One of my first “big” gigs was leading worship at a DiscipleNow weekend for a friend of mine named Brent. He had been at his first church for a little over a year and brought us in for his big youth event. I booked a drummer and a bass player and even asked a friend to play electric guitar! I was pumped. I worked up all the sets weeks in advance and just knew it was going to be the start of a very successful worship leading career.

It was a disaster.

We were too loud; we played songs they didn’t know; In addition to that, the senior pastor was awful. He was inappropriate and arrogant and, at one point, was quite suggestive to my wife. My friend felt terrible. He apologized constantly and kept telling me how great we were doing. I was miserable, but felt bad for Brent. So we kept our heads down and endured the weekend.

Weeks later, I was back at home complaining to a mutual friend about the trip. He had been in ministry for a long time and knew that Brent was struggling. After listening for awhile, he finally spoke up.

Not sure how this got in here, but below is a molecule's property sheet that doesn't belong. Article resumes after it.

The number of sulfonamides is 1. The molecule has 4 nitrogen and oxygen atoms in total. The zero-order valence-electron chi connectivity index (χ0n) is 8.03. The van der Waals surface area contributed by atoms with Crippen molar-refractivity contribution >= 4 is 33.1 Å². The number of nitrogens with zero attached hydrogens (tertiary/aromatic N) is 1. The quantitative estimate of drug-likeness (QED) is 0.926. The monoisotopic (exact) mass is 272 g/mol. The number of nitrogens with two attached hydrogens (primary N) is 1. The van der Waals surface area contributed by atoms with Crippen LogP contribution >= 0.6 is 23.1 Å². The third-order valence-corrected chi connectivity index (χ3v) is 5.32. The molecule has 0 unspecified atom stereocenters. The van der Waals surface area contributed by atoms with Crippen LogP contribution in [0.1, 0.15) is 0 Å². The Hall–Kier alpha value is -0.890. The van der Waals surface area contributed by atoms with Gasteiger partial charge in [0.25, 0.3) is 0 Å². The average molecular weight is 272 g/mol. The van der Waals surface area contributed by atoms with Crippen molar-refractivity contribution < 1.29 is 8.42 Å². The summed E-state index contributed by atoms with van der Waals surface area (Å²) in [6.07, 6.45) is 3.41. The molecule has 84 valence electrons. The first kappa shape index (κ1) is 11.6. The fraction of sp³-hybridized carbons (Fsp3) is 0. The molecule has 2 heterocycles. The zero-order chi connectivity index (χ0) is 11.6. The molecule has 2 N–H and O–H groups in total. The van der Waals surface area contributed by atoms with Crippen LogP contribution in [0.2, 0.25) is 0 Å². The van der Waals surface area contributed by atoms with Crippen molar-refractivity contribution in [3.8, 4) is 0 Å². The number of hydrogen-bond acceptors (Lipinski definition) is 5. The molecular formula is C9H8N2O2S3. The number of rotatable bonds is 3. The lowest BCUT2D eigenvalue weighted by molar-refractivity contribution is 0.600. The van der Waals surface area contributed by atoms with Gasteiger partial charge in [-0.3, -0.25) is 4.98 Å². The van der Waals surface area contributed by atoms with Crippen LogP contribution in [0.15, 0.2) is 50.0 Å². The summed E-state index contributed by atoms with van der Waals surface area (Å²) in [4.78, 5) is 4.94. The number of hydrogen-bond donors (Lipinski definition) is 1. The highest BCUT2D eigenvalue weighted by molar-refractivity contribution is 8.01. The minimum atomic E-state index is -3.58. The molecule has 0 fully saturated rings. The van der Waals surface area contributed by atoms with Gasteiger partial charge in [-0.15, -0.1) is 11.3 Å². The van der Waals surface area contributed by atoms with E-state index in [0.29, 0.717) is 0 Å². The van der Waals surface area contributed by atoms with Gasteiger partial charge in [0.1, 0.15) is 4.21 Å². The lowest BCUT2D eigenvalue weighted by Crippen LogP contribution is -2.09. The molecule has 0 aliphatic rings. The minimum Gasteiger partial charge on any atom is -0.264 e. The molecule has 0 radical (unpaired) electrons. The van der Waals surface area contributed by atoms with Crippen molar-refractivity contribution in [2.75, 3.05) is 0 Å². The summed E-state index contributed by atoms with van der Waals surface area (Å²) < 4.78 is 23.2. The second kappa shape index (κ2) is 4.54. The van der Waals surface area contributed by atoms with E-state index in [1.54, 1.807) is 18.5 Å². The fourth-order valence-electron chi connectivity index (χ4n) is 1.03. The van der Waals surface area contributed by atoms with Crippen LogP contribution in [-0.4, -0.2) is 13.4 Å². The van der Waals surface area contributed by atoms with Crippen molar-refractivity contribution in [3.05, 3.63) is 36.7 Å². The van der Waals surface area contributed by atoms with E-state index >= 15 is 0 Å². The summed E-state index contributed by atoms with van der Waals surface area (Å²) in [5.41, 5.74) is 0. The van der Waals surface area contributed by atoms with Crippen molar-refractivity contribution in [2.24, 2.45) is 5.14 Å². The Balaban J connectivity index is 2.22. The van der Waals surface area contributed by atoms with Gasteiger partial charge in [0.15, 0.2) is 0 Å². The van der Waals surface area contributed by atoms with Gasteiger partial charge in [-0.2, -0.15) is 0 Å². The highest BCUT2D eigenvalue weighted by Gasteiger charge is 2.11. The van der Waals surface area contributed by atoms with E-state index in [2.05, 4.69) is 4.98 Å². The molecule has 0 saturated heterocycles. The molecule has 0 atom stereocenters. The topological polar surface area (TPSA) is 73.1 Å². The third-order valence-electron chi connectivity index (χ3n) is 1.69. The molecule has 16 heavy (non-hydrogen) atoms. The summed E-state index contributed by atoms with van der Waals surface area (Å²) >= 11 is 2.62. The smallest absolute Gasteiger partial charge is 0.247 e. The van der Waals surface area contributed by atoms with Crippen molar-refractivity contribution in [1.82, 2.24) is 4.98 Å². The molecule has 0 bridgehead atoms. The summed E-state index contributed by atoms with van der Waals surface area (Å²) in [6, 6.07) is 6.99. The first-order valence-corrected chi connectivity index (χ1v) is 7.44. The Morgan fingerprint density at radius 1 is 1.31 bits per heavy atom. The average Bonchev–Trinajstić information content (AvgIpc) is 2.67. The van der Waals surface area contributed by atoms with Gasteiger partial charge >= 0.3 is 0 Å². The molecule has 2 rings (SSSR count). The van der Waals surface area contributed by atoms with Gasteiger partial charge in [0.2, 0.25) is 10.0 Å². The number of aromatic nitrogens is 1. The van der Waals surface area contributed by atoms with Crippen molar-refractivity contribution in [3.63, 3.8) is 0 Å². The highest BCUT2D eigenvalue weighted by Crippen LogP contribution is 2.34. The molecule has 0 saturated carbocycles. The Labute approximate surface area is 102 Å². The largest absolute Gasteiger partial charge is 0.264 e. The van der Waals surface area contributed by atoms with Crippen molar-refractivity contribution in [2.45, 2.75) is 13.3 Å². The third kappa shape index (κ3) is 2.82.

“How long has Brent been there?”

“Almost two years.”

“Yeah, it’s almost time for Brent to move on.”

I didn’t understand what he meant, so I asked him. His answer was nonchalant, as if everybody knew this fact about ministry. “Nobody lasts more than two years a their first church. Everybody leaves after two years. Your first church is just too hard.”

Most worship leaders hate conflict. When ministry starts getting a little too though, we immediately go to that list in our heads. You know the list I'm talking about...the list of other church other jobs that seem so much better than the one you currently have.

But here's the challenge - your people are wanderers, too. A lot of people in your congregation are quick to exit if stuff gets weird or convicting, and they need a worship leader who knows the value of sticking it out. Somebody’s gotta’ stay and invest in the church - it might as well be one of the ministers! Having wanderlust but staying faithful is like a worship leader superpower - it gives you a unique perspective that allows to you see gaps in the way your church connects with people. If you know this about yourself, you can be a better worship leader - and minister - because of it.

Some of you are struggling right now. Maybe your church is in identity crisis; maybe you're mad. maybe you're bored. But before you rush off, stop and asked the Lord if this is the exact reason why He put you there. Do wander...lead!